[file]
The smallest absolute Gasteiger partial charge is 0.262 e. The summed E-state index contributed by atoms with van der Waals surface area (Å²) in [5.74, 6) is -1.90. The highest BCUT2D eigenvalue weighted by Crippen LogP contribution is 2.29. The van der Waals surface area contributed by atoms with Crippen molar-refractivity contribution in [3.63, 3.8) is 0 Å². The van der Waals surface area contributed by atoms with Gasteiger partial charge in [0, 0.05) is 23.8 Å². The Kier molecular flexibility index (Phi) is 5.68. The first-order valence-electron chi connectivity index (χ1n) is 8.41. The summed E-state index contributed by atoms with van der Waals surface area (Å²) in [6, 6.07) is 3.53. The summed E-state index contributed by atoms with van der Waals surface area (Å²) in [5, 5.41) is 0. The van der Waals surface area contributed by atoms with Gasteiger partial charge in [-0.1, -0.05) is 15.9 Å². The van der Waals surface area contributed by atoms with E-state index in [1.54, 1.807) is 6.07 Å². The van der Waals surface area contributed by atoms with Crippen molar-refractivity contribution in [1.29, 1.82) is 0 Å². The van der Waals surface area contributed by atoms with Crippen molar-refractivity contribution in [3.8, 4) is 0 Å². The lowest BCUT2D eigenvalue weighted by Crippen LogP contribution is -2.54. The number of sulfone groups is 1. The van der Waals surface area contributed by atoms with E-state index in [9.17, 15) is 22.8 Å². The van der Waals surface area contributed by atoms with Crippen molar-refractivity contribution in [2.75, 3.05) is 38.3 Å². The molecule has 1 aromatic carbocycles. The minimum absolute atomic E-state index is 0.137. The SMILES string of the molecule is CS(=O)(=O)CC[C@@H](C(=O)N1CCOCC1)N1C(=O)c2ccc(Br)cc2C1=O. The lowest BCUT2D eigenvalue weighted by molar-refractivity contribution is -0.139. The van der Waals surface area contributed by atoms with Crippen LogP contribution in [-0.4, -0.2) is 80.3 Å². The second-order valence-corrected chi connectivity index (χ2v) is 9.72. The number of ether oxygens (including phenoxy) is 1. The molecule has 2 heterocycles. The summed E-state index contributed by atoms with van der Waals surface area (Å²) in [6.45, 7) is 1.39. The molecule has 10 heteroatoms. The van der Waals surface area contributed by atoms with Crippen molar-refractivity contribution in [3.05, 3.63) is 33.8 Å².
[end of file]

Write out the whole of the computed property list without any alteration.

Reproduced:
The smallest absolute Gasteiger partial charge is 0.262 e. The summed E-state index contributed by atoms with van der Waals surface area (Å²) in [5.74, 6) is -1.90. The highest BCUT2D eigenvalue weighted by Crippen LogP contribution is 2.29. The van der Waals surface area contributed by atoms with Crippen molar-refractivity contribution in [3.63, 3.8) is 0 Å². The van der Waals surface area contributed by atoms with Gasteiger partial charge in [0, 0.05) is 23.8 Å². The Kier molecular flexibility index (Phi) is 5.68. The first-order valence-electron chi connectivity index (χ1n) is 8.41. The summed E-state index contributed by atoms with van der Waals surface area (Å²) in [6, 6.07) is 3.53. The summed E-state index contributed by atoms with van der Waals surface area (Å²) in [5, 5.41) is 0. The van der Waals surface area contributed by atoms with Gasteiger partial charge in [-0.1, -0.05) is 15.9 Å². The van der Waals surface area contributed by atoms with E-state index in [1.54, 1.807) is 6.07 Å². The van der Waals surface area contributed by atoms with Crippen molar-refractivity contribution in [1.29, 1.82) is 0 Å². The van der Waals surface area contributed by atoms with Crippen molar-refractivity contribution in [3.8, 4) is 0 Å². The lowest BCUT2D eigenvalue weighted by Crippen LogP contribution is -2.54. The number of sulfone groups is 1. The van der Waals surface area contributed by atoms with E-state index in [9.17, 15) is 22.8 Å². The van der Waals surface area contributed by atoms with Crippen molar-refractivity contribution in [2.75, 3.05) is 38.3 Å². The molecule has 1 aromatic carbocycles. The minimum absolute atomic E-state index is 0.137. The SMILES string of the molecule is CS(=O)(=O)CC[C@@H](C(=O)N1CCOCC1)N1C(=O)c2ccc(Br)cc2C1=O. The lowest BCUT2D eigenvalue weighted by molar-refractivity contribution is -0.139. The van der Waals surface area contributed by atoms with Crippen LogP contribution in [-0.4, -0.2) is 80.3 Å². The second-order valence-corrected chi connectivity index (χ2v) is 9.72. The number of ether oxygens (including phenoxy) is 1. The molecule has 2 heterocycles. The summed E-state index contributed by atoms with van der Waals surface area (Å²) in [6.45, 7) is 1.39. The molecule has 10 heteroatoms. The van der Waals surface area contributed by atoms with Crippen molar-refractivity contribution in [3.05, 3.63) is 33.8 Å².